2. How wonderful for you to have access to this! I had not heard of Transitional Grains before. I do know that going the Organic route is time consuming and expensive. Hopefully this will satisfy the buyers of your pork in the city!

  3. It is terrific that you have this option! We have lots of small organic farmers of greens, eggplant, peppers, green beans, tomatoes, and flowers, but the nearest mill to get non GMO feed is hours away. New Country Organics is hours away, but deliver to our area weekly for an additional fee, and though their mix is exceptional, it is expensive. The local mill makes a decent product, but it is local GMO grains. Tractor Supply carries an organic line, but it is a name brand, smells like molasses, and I don’t trust that it is as advertised. Sounds like you have found good people with a good product.

  4. There are quite a lot of farmers at (the markets) in England who practice organic farming but don’t want to pay for the certification. Some elements of organic are a nonsense anyway, everything is organic regardless of the title and most land will be contaminated by DDT for decades, even if it has been clean for 3 years. The main thing is to keep land free of further chemical pesticides and feed animals non GM or sprayed food, IMHO.

  5. What a wonderful find!! Here we grow a small amount (about a half-acre) each of heirloom wheat (Warthog!) and hard winter rye that we harvest, dry, clean and grind in small batches for our local chefs. Growing and selling grains is becoming an important part of our little business. Good for building our soils, good for a product we can sell throughout the winter! A win win for all! We are not certified organic either, we could be, but we have chosen not to go that route, although we conform to all of the practices. It seems to be working out for us!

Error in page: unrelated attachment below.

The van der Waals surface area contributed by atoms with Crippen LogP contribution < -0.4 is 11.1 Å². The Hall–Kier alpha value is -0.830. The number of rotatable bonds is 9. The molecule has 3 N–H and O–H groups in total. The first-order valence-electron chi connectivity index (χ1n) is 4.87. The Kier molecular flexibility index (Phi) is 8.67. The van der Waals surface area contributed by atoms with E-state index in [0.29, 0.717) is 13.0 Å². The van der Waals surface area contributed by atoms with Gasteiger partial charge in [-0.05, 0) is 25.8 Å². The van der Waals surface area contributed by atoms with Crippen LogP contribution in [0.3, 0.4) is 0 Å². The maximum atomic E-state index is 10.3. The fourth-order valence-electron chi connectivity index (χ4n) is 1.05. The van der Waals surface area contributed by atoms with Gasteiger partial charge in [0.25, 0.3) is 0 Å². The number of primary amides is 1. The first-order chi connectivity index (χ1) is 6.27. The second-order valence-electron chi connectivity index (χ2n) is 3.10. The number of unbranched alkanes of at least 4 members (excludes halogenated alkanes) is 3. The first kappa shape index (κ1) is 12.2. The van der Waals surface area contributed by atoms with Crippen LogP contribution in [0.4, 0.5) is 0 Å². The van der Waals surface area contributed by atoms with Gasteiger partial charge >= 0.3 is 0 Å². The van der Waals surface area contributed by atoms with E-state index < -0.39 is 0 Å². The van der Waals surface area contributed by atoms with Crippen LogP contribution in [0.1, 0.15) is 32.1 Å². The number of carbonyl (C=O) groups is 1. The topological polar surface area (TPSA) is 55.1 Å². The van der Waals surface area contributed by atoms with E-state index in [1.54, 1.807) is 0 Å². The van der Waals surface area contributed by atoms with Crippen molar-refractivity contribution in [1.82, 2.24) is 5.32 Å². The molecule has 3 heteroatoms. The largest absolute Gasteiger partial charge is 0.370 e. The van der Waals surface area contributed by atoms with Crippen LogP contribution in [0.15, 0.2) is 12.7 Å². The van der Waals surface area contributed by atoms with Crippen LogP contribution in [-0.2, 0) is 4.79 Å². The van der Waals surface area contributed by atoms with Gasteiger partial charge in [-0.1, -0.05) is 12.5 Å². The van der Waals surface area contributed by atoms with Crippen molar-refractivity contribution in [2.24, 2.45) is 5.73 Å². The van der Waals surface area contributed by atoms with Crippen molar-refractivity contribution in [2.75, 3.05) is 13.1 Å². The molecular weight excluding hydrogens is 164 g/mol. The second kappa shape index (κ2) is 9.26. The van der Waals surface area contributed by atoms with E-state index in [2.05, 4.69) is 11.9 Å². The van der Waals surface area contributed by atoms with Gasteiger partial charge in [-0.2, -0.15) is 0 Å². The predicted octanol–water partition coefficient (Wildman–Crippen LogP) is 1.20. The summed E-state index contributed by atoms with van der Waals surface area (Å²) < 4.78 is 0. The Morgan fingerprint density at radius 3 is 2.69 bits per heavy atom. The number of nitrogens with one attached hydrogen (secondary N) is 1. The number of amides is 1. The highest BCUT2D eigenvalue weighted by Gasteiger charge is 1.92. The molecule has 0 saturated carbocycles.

• A local brewery, intending to market a 5-mile brew, bought all the equipment to grow their own grains, including a seed drill, an Allis Chalmers combine, and other implements. After figuring out that it was way more work than they were able to manage, they GAVE most of the equipment to us a couple of years ago. We are making full use of the combine, now that my son has figured out how to tune it in for each cereal crop. It is HUGE! Way overkill for our small acreage, but it does a great job. My clever son also built a large bin hooked up to a blower, where the grains are dried and stored. It lives in the barn, and he moves it here and there with his skid-steer. We also borrowed a neighbor farmer’s cleaner, our own version of a clatter-trap, for cleaning the grains. I grind the grains in my little table-top mill, sometimes in the barn, and at my dining room table when its cold. (Messy!) We love using the fresh ground flours. Not only delicious, but they actually have a shelf-life, unlike the highly bleached and processed flour you get at the supermarket which lasts virtually forever. That’s because there’s no nutrition left in it!!

  6. What a lovely hopeful post! People who are trying to change things for the better in a small way should work together, and I’m so glad you’ve found each other. And of course all the Farmy creatures will benefit as well…